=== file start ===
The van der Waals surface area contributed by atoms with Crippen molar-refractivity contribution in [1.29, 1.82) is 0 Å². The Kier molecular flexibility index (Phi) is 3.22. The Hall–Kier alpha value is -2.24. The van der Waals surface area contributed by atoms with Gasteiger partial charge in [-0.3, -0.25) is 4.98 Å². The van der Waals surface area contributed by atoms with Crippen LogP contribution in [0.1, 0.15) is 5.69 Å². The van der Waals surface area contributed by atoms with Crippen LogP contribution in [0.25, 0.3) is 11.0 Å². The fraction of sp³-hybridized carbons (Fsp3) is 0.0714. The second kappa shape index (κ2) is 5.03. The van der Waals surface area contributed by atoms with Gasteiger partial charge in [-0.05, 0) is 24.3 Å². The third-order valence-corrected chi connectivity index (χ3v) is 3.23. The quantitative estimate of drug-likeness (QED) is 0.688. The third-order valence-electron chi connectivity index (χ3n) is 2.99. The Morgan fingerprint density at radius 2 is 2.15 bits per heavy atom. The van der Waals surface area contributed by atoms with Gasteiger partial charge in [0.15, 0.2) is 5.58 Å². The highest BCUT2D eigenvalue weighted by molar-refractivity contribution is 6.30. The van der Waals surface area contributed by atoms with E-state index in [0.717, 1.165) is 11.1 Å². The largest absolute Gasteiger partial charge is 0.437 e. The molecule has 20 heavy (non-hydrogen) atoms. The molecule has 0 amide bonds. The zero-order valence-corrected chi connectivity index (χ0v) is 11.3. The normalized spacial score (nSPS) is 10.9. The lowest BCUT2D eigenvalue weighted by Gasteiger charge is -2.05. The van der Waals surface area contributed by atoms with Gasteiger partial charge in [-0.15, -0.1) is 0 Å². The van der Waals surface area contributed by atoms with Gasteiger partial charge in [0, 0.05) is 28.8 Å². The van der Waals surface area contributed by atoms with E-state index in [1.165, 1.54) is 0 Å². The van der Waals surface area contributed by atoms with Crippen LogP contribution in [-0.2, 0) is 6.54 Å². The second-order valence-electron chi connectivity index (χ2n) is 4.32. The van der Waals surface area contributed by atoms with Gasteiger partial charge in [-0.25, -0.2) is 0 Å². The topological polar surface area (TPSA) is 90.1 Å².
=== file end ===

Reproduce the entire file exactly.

The van der Waals surface area contributed by atoms with Crippen molar-refractivity contribution in [1.29, 1.82) is 0 Å². The Kier molecular flexibility index (Phi) is 3.22. The Hall–Kier alpha value is -2.24. The van der Waals surface area contributed by atoms with Gasteiger partial charge in [-0.3, -0.25) is 4.98 Å². The van der Waals surface area contributed by atoms with Crippen LogP contribution in [0.1, 0.15) is 5.69 Å². The van der Waals surface area contributed by atoms with Crippen LogP contribution in [0.25, 0.3) is 11.0 Å². The fraction of sp³-hybridized carbons (Fsp3) is 0.0714. The second kappa shape index (κ2) is 5.03. The van der Waals surface area contributed by atoms with Gasteiger partial charge in [-0.05, 0) is 24.3 Å². The third-order valence-corrected chi connectivity index (χ3v) is 3.23. The quantitative estimate of drug-likeness (QED) is 0.688. The third-order valence-electron chi connectivity index (χ3n) is 2.99. The Morgan fingerprint density at radius 2 is 2.15 bits per heavy atom. The van der Waals surface area contributed by atoms with Gasteiger partial charge in [0.15, 0.2) is 5.58 Å². The highest BCUT2D eigenvalue weighted by molar-refractivity contribution is 6.30. The van der Waals surface area contributed by atoms with E-state index in [0.717, 1.165) is 11.1 Å². The largest absolute Gasteiger partial charge is 0.437 e. The molecule has 20 heavy (non-hydrogen) atoms. The molecule has 0 amide bonds. The zero-order valence-corrected chi connectivity index (χ0v) is 11.3. The normalized spacial score (nSPS) is 10.9. The lowest BCUT2D eigenvalue weighted by Gasteiger charge is -2.05. The van der Waals surface area contributed by atoms with Gasteiger partial charge in [-0.15, -0.1) is 0 Å². The van der Waals surface area contributed by atoms with Gasteiger partial charge in [0, 0.05) is 28.8 Å². The van der Waals surface area contributed by atoms with E-state index in [1.165, 1.54) is 0 Å². The van der Waals surface area contributed by atoms with Crippen LogP contribution in [-0.2, 0) is 6.54 Å². The second-order valence-electron chi connectivity index (χ2n) is 4.32. The van der Waals surface area contributed by atoms with Gasteiger partial charge in [-0.25, -0.2) is 0 Å². The topological polar surface area (TPSA) is 90.1 Å².